Perhaps that’s Vitali Kravtsov, the ninth overall pick in 2018. Maybe it’s February’s acquisition of Julien Gauthier, the huge forward whose eye-opening speed reminds many of Kreider’s uncommon talents and who might complement Panarin’s passing well.
While Fast can play anywhere, he’s not suited to extended duty in the top six. His ability to move up, as he’s often done temporarily in the past, has been critical in this season of growth, but leaving him there over the long haul might not be the best decision for the club’s long-term interests.
The Rangers would certainly like to see Buchnevich continue his rise and maintain his easy chemistry with Kreider and Zibanejad, a unit that’s meshed well for several seasons now. They’ve got big plans for Kakko and they’re still hoping their investment in Kravtsov, who’s finally showing signs of finding his game at AHL Hartford, eventually bears fruit.
That’s three highly skilled young right wings, and make it four with Gauthier, the 21st overall pick by the Carolina Hurricanes in 2016. Even if one of those four fails to stick, where does that leave Fast?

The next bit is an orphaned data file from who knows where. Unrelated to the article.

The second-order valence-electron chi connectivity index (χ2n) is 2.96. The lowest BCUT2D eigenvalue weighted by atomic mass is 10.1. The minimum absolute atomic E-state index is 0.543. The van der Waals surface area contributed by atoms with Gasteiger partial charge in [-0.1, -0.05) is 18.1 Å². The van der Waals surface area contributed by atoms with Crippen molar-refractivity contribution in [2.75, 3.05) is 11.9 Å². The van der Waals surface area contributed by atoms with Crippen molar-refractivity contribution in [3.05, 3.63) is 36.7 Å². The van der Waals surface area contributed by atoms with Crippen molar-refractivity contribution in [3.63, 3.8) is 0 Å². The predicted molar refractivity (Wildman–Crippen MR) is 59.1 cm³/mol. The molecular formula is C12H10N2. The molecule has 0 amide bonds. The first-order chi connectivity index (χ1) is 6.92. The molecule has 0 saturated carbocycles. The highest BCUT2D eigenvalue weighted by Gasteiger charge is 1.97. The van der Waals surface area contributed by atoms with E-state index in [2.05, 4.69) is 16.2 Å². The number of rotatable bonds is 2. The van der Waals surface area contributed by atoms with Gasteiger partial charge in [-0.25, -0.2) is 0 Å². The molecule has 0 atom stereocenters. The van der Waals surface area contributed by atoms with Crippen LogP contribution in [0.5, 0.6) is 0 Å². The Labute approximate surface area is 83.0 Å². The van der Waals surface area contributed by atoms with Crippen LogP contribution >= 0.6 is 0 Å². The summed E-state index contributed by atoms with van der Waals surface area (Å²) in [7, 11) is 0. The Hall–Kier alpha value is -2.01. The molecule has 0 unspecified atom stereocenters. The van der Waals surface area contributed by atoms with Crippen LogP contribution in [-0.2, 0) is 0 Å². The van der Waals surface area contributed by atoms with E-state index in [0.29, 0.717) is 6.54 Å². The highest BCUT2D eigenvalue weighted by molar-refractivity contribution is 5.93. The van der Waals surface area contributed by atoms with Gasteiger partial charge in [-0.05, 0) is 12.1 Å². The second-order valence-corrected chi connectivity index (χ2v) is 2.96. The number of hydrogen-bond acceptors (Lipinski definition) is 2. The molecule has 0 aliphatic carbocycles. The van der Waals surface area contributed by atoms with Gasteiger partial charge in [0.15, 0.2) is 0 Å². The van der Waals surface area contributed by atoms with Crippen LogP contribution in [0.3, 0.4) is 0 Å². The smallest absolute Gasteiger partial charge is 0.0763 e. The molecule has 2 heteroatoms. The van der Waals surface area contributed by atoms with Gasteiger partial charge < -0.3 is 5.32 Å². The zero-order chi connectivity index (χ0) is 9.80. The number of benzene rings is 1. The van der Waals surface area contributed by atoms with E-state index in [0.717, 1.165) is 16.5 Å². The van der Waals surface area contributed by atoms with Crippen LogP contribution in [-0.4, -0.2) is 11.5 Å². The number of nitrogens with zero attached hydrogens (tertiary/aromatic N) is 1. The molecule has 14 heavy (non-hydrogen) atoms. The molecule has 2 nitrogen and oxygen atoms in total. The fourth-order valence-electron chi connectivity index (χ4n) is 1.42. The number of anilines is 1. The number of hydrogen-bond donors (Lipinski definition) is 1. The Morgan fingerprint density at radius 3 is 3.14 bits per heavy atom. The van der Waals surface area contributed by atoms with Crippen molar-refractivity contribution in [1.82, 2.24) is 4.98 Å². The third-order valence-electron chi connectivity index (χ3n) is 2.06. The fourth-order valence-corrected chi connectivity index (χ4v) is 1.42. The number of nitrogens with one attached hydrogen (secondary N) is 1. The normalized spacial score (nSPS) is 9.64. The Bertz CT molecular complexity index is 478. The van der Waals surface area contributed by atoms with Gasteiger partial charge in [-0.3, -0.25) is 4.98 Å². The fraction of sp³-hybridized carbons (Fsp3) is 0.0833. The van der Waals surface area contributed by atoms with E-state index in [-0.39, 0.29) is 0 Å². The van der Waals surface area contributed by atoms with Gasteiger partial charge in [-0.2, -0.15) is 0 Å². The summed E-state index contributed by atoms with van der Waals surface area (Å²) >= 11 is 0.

The Rangers can certainly stash him on a fourth line, an assignment he’ll, of course, handle with professionalism and aplomb. However, the days of Fast falling into the “bargain” category are coming to an end. He’ll be looking for a decent raise from his $1.85 million salary this season, and more importantly, some security in the form of perhaps a three-year deal – which he might get on the open market. Are the Rangers prepared to make that kind of financial commitment to someone who could find himself a consistent fourth-liner in the near future – and who could end up blocking a younger, cheaper and eventually, better offensive player?
Could Fast Be Fodder for Expansion Draft?
The Rangers should have about $17 million in cap space for next season. That’s a healthy amount, but it’s not unlimited. Forcing the issue with Fast when there are other priorities could come back to bite the club. The front office may still face hard decisions on who stays and who goes next season, even after the Skjei trade.